29 January 2004, 09:17  Dollar seesaws, draws support from Fed statement

TOKYO, Jan 29 - The dollar seesawed against the euro on Thursday, drawing some support from the U.S. Federal Reserve's policy statement which suggested the central bank might be a step closer to raising interest rates. After falling to a session low of $1.2410 in early Tokyo trade, the euro moved up to a high of 1.2505 before settling at 1.2461/64 by 0614 GMT. It fetched 1.2480/85 in late U.S. trade on Wednesday. "Basically, I think it's range-bound," said Junya Tanase, foreign exchange strategist at JP Morgan Chase. "The dollar initially gained after the Fed but since any rate hike isn't likely to happen anytime soon, it fell back." The Fed decided on Wednesday to keep interest rates unchanged but dropped a phrase referring to a "considerable period" of loose monetary policy from its statement and replaced it to say that it would be "patient in removing its policy accommodation". The market was also cautious ahead of a February 6-7 meeting of the Group of Seven industrial countries. "The G7 meeting is still the biggest issue, but the Fed statement seems to suggest the United States is not totally unconcerned about inflation or a sharp drop in the dollar," said Toru Umemoto, currency strategist at Morgan Stanley in Tokyo. He said there might be a chance that Washington was warming to the idea of letting the communique at the G7 meeting reflect concerns in Europe and Japan about the dollar's big decline over the past several months. The dollar was steady against the yen, hovering at around 106.02/07 yen .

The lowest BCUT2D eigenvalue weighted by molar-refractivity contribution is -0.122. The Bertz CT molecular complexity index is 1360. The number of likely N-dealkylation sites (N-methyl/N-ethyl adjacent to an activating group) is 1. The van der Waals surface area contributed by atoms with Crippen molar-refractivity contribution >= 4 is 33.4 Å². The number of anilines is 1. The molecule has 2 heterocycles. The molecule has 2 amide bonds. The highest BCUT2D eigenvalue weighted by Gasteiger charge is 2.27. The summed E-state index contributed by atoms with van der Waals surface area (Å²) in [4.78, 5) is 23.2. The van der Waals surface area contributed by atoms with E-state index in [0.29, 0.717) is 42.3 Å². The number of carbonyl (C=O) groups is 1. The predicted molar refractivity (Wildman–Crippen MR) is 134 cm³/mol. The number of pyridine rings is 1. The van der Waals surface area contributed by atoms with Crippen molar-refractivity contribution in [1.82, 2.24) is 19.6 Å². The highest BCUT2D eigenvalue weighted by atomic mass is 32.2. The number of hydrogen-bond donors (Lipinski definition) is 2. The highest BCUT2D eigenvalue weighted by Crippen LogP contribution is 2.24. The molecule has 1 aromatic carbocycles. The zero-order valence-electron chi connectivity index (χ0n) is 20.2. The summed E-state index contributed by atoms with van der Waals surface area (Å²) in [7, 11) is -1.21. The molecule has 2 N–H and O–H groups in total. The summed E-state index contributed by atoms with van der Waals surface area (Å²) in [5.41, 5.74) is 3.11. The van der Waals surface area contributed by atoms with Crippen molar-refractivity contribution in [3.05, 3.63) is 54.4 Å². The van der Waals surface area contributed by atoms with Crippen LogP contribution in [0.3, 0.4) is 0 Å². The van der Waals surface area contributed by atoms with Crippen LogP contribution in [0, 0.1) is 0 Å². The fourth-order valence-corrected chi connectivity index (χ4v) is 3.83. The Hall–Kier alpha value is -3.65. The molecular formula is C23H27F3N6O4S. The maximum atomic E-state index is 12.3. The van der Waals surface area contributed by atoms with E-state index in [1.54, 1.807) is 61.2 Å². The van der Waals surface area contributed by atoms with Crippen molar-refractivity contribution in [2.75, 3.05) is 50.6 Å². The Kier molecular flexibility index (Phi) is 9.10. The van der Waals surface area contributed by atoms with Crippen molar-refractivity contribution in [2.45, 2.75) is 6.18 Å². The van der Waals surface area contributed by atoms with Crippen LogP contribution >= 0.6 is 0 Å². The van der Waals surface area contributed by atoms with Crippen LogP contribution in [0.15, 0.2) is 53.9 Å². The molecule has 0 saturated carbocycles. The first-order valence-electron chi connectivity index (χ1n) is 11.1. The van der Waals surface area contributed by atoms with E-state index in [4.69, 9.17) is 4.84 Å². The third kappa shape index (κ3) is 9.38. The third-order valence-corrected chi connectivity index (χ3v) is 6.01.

Traders said the U.S. currency was also supported by wariness of yen-selling intervention by Japanese authorities after a brief spike-up on Wednesday, which they said was most likely caused by intervention.
Traders said it was too early to say the dollar had bottomed out, given persistent worries about the ballooning U.S. current account deficit and geopolitical risks. "The Fed's statement surprised the market at a time when the focus has been on the G7 meeting," said Hideaki Furumaya, head of the corporate desk at Trust and Custody Services Bank. "But it's premature to become too bullish on the dollar as the market really doesn't expect the credit tightening to happen very soon," he said. Traders said Japanese institutions, such as life insurers, were eagerly looking for chances to lock in profits on their overseas investments whenever the yen softened. But the market was careful about buying the yen too aggressively amid wariness that Japan might step into the market to sell its currency, traders said. Japan's top financial diplomat, Zembei Mizoguchi, said on Thursday that stable currency markets over the medium term were desirable and that the authorities were closely monitoring the market. He had just returned from Brussels, where he met his counterpart sherpas from the G7 countries.//

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